Collins Dictionary took the bull by the horns and chose AI—the acronym for Artificial Intelligence—as its 2023 WOTY. “Considered to be the next great technological revolution, AI—defined as the modelling of human mental functions by computer programs—has seen rapid development and has been much talked about in 2023,” the UK-based dictionary publisher said in its announcement. The rapid development of AI has caused both celebration and anxiety, and was one of the issues in the recent United Auto Workers UAW) and Hollywood writers’ strikes. The inaugural Global Summit on AI Safety was held in the United Kingdom in early November, hosted by UK Prime Minister Rishi Sunak, and featuring speakers including U.S. Vice President Kamala Harris. Other contenders for Collins’ word of the year included “de-influencing,” when a social media influencer uses their popularity “to warn followers to avoid certain commercial products, lifestyle choices, etc.”; “nepo baby”—short for “nepotism baby”—which refers to a person “whose career is believed to have been advanced by having famous parents”; and “semaglutide,” the popular weight-loss drug marketed under the name Ozempic. 

In the same context,, along with its UK counterpart Cambridge Dictionaries, chose hallucinate as its 2023 WOTY. They are not talking about the longstanding “waking dream,” “visions or imaginations” definition of this common word. Rather, as explained their announcement, they are focusing on the specific definition used in relation to generative AI: “to produce false information contrary to the intent of the user and present it as if true and factual…. In other words, it’s when chatbots and other AI tools confidently make stuff up…. [AI is] far from perfect, as it’s capable of producing false information—hallucinations—and presenting this information as fact.” senior editor Nick Norlen wrote in a blog post that the site saw a 46% increase in lookups for hallucinate over the previous year, while its use in digital publications increased 85% year-over-year. The online reference also reported an average 62% increase in year-over-year lookups for other AI-related terminology, such as “chatbot,” “GPT” (General Purpose Technology) and “generative AI” ( “Our choice of hallucinate as the 2023 Word of the Year represents our confident projection that AI will prove to be one of the most consequential developments of our lifetime,” Norlen and head lexicographer Grant Barrett wrote.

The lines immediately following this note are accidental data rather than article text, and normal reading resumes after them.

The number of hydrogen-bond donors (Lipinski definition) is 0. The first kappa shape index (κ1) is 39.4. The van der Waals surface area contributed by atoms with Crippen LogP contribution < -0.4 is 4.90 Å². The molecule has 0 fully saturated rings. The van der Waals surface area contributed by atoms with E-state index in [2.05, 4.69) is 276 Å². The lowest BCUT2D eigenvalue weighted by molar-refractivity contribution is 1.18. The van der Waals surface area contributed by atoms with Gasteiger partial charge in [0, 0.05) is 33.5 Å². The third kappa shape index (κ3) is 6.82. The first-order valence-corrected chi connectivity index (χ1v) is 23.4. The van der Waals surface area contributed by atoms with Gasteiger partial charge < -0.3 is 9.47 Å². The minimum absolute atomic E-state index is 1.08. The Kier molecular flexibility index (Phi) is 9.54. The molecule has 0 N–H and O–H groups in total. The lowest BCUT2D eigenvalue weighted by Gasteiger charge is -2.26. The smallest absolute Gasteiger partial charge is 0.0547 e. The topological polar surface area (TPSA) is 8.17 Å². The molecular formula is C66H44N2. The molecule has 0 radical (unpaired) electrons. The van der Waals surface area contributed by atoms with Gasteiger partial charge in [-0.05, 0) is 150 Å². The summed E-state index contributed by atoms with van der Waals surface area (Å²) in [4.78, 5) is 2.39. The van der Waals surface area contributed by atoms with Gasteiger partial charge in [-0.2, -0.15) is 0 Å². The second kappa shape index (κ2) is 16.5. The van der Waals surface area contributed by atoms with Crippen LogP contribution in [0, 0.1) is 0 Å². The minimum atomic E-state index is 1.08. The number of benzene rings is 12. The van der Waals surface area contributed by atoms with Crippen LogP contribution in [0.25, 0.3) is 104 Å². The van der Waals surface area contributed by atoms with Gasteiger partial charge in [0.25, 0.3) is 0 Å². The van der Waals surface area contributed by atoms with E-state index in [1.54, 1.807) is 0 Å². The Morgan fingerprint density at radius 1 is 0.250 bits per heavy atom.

In a break from the AI focus, Oxford Dictionaries—which publishes both the Oxford English and American Dictionaries—chose rizz as its 2023 WOTY. Defined as “someone’s ability to attract another person through style, charm, or attractiveness,” this colloquial term has been summed up as “flirting techniques.” “This term is derived from the middle part of the word ‘charisma’, which is an unusual word formation pattern,” Oxford explained. “Other examples include ‘fridge’ (refrigerator) and ‘flu’ (influenza).” Rizz “is often associated with younger generations, especially teenagers, and emerged from gaming and internet culture… it has boomed on social media.” Lookups spiked in June, after actor Tom Holland was asked in an interview about his “rizz,” to which he answered, ‘I have no rizz whatsoever, I have limited rizz.’” Join the club! The word “rizz” can also be used as a verb, in phrases such as “rizz up,” meaning “to attract, seduce, or chat up (a person)” ( NPR’s It’s Been a Minute Pop Culture Awards awarded Villain of the Year to George Santos with the quip, “He did all this—[lie on his resume, misuse campaign funds, etc.]—off the back of his own rizz.” ( They, too, chose rizz as Word of the Year. At Oxford, this choice was based on a popular vote among eight contenders, including prompt—an instruction given to an artificial intelligence program that determines the content it generates, situationship—an undefined or informal relationship, and Swiftie—an enthusiastic fan of singer Taylor Swift, who also earned attention as Time’s 2023 Person of the Year. As a confirmed Swiftie, I may have no rizz, but at least I’m authentic! 

These words remind us that language is always evolving—which keeps it interesting! Stay tuned—and check back to this column in the online Gazette—for the American Dialect Society’s 2023 WOTY choice, to be announced in early January by chair of the New Words Committee and Wall Street Journal columnist Ben Zimmer ( Wishing you a fizzy, rizzy New Year!